BEVERLY HILLS — For all her infectious laughter, which comes easily and frequently, Aida Thibiant is incredibly serious when it comes to skin care.
This story first appeared in the November 22, 2002 issue of WWD. Subscribe Today.
The Lilliputian grand dame has dedicated 52 of her 74 years to the science and business of the category. The aesthetician emigrated from France to California in 1970, and three years later, with her husband, opened a salon in Beverly Hills, where she saw to clients such as Ali McGraw. Soon Thibiant began developing technologically advanced products under her own name as well as offering private label services for the mass and prestige markets. Today, Thibiant International Inc. is an $80 million annual business.
She pursued her profession after having a facial in the hopes of solving severe teen acne problems. “I was terribly embarrassed and we visited so many doctors. Finally, my mother, who was very coquettish and took very good care of herself, said ‘Why don’t you go to a salon d’aesthetique?’” she recalled. “When I saw the difference, I completely changed my mind about becoming an engineer.”
While Thibiant remains chairman it’s her son, Patrick Thibiant, who is seeing the company into its next phase.
Since assuming the role of chief executive officer and president when his father and the company cofounder passed away five years ago, the 47-year-old has steered the growth of the privately held firm, based in Chatsworth, Calif., to more than fourfold in sales. In the next two years, he expects to add another $20 million in revenues.
Already, the 200,000-square-foot, state-of-the art, three-building facility, with some 500 employees, is reaching its maximum use. And that doesn’t count the 52-member staff at the Canon Drive spa. An educational center, not far from the spa, trains aestheticians from around the country.
“It’s an American success story,” Aida Thibiant beamed. As good genes and personal care would have it, she appears much younger than her age — a living testimonial to her philosophies, which she shares with frankness. “There are a lot of things I don’t approve of in the industry,” she declared, her accent still coloring her English. “The microderm abrasion machine. It’s against my principles. I have too much respect for what I’m doing to take on something that is hurtful to the skin.”
Then there are the dermatologists getting into the act, a move she believes has more “negatives than positives. They are trained to cure diseases. They do not learn how to beautify the skin,” she charged. “I have too much knowledge of my business to accept the fads.”
Private labeling generates 95 percent of company sales. The Thibiants declined to comment on the many international brands they develop. However, Aida Thibiant did join Victoria Principal on TV to launch Principal Secret in the late Eighties. Thibiant International continues to produce the line, but the aesthetician has split the act.
The other 5 percent of sales derives from the Thibiant lines and Guinot, the French-based spa brand Aida Thibiant introduced to the U.S. in the early Seventies and began producing Stateside soon after.
Through her namesake spa and product line, Aida Thibiant has been credited with innovations such as the body facial and for pioneering products free of animal lanolin, mineral oil or waxes. Despite her anti-fad stance, her signature products, sold, for now, only at the day spa and through thibiantspa.com, do nod to current trends, such as the herbal infusion toner or the antibacterial foaming cleanser.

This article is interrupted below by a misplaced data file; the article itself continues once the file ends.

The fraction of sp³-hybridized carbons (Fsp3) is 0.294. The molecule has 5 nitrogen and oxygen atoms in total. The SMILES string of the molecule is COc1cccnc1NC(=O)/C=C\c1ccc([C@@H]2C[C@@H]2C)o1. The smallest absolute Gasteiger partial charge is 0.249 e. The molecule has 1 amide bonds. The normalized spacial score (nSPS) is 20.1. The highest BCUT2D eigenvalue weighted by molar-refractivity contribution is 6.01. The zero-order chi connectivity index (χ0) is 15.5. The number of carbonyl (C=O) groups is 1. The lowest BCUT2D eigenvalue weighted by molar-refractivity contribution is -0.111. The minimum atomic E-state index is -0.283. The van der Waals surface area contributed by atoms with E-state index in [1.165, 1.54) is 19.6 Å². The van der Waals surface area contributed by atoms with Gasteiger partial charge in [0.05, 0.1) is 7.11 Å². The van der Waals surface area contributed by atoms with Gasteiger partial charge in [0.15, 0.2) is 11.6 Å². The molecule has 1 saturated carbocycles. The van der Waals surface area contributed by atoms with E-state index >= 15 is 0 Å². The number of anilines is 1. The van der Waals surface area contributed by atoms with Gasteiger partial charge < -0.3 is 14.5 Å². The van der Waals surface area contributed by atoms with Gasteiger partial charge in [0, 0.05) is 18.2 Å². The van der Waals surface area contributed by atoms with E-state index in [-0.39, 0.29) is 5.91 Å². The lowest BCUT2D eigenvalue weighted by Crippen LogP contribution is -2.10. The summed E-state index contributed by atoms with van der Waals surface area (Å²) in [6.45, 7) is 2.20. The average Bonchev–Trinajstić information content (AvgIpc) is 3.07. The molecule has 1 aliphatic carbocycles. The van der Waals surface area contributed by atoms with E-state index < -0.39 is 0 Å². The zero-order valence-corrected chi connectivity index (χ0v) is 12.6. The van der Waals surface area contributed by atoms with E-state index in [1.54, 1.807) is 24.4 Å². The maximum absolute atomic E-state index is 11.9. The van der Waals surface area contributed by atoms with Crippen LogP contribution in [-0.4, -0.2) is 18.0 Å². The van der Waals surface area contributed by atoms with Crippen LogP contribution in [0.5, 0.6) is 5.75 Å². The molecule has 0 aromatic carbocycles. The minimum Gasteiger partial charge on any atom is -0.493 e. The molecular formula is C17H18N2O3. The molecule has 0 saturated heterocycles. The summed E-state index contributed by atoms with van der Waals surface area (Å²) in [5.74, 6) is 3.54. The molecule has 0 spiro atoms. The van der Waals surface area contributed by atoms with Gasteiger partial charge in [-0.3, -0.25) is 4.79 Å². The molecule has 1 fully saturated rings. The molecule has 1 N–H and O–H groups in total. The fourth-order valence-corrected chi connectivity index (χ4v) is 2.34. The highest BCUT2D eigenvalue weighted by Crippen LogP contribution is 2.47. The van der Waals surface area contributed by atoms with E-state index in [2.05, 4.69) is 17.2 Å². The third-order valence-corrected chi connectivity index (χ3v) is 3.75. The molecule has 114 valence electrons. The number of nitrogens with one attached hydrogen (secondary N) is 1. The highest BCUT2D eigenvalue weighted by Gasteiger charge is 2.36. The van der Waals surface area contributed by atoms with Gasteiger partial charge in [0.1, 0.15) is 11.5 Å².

In 2000, the brand was relaunched with new formulations and packaging. It no longer bears the “Aida” banner and has gone a dark green with an abstract silver leaf logo. The toggles and jars are now more unisex friendly, a consideration, admitted the founder, to the growing men’s market. (Not that men have been shy in visiting the spa. For years, Rod Stewart has had a standing regular facial appointment.)
The renamed line — Thibiant Beverly Hills, Next Generation Skin Care — ranges from the $24.50 Clear Active purifying toner to the $120 multivitamin repairing serum called Vitasource. The Aida Thibiant Tahitian line remains in tact, with a devoted following for the monoi oil and tiare flower fragrant thick Milk Batch, $45, and dry oil Satin Finish spray, $28.50.
“We never tried seriously to take it somewhere else,” said the company matriarch of the lines. “I didn’t want to go into the wider spa market because we have the Guinot line there.”
Yet, that may all change, her son admitted. “It’s why we’ve broadened the line beyond the needs of the salon to where it can be aggressively marketed to the public. We could transition to spas very easily,” said Patrick Thibiant, adding that department stores and other retailers may not be out of the question if the fit is right.
But first, the Thibiants will complete the overhaul of the spa from an old-world European classic style to a more “zen-like, Santa Fe modernism. Something very American, very fresh,” Aida Thibiant noted. Spa architect Tag Galyean returns for his second facelift of the space, this time after only eight years.
“When I started, I would speak about skin care and people would think I was talking about makeup. I am thrilled to see the boom in the industry since then,” she continued, her assistant noting that her tireless schedule still includes extensive travel to beauty summits and other industry adventures, as well as visiting the spa and factory daily.
“I love the evolution, the changes. Why retire? This it too much fun.”